On the Basis of Sex

Movie Review by Joan Ellis –

On the Basis of Sex

1956. Please let this movie take you back there. On the Basis of Sex is our chance to understand how the freedom women now enjoy is rooted in the early work of Justice Ruth Bader Ginsburg. RBG -the other recent movie about this remarkable woman – deals with her years as a Supreme Court justice. This one tackles her journey through Harvard Law School, marriage, motherhood, and her belief in the rights of women.

In spite of standing first in her class at Harvard, no law firm would hire a woman. Awash in rejection by the existing rules of the male world, she had good support from a strong marriage and her children. She fought to escape the world of bake sales and bridge in a culture that said women were too emotional and fragile to be lawyers. Rejected by every law firm she approached with repeated statements of male superiority, she moved through years of frustration until she broke through the barriers to take on a case at the more tolerant ACLU that men thought could never be won. Her brilliance was submerged for years in a world of scorn.

In the ‘70s, Ginsburg spotted a case that could overturn sexual discrimination and she fought to be the lawyer who used it. At the core was a male, Charles Moritz (Chris Mulkey), who was taking care of his elderly mother and was denied a tax deduction because only women were supposed to be caregivers. Soaked in male derision from all sides, Ginsburg won the case that finally allowed women to become equal competitors on all levels.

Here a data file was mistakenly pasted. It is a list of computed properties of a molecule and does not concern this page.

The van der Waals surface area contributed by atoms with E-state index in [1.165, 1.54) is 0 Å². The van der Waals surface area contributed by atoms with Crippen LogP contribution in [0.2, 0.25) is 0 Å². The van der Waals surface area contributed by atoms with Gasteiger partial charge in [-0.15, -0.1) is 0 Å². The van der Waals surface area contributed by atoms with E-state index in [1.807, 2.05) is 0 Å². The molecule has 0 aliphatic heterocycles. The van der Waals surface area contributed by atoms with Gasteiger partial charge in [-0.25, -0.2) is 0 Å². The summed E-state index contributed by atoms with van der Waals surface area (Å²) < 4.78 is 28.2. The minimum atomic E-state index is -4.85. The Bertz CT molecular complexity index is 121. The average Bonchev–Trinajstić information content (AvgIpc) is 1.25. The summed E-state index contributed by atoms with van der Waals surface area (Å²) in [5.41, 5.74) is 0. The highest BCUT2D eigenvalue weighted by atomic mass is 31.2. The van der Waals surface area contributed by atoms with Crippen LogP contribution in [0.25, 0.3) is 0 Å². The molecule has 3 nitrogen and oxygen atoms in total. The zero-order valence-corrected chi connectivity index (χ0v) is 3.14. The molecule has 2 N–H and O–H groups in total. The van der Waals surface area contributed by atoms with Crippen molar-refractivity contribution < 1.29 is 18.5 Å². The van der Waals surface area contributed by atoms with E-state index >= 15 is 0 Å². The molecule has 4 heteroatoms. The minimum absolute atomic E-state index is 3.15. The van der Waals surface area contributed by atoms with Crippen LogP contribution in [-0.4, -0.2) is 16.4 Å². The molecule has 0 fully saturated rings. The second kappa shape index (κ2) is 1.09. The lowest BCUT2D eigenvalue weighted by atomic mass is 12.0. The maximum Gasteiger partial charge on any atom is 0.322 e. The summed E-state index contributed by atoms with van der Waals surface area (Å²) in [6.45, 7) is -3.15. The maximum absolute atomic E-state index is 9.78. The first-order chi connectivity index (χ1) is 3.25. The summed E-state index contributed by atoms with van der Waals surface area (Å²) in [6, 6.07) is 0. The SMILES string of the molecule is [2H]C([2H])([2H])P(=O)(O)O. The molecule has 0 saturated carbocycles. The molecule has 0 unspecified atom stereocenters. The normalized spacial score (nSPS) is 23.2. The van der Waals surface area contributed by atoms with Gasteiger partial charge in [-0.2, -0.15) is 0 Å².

This film could easily have become a joke in the wrong hands. That never happens here. Felicity Jones plays Justice Ginsburg with extraordinary wisdom and restraint in the grim battle of one woman fighting the male legal establishment. Encouraged at times, sick at heart at others, but driven by bullet proof determination, Jones never overplays this emotionally demanding role. She is teamed with Armie Hammer who plays her lawyer husband beautifully. Supportive of his wife in all ways, he listens and learns from her while helping her through the legal tangle. He’s far ahead of his time.

The men who play Ginsburg’s opposition are brutally effective as they hurl at her the words and actions of the men of the time. These are tough roles for actors of today. Credit Justin Theroux, Sam Waterson, Jack Reynor, Stephen Root, Caley Spaeny, and Kathy Bates in the strong cast. With a steady hand, director Mimi Leder leads actors and audience through the now impossible thinking of the time.

For anyone who was an adult then, the reality of the ‘50s can tie you in knots long after leaving the theater. You will take this exchange with you: Judge: The word ‘woman’ does not appear even once in the U.S. Constitution. Ruth Bader Ginsburg: Nor does the word ‘freedom’, Your Honor. Once again, the Constitution brought change through words, not weapons.

Film Critic : Joan Ellis
Film Title : On the Basis of Sex
Word Count : 496
Running Time : 2:00
Rating : PG-13
Date : January 10, 2019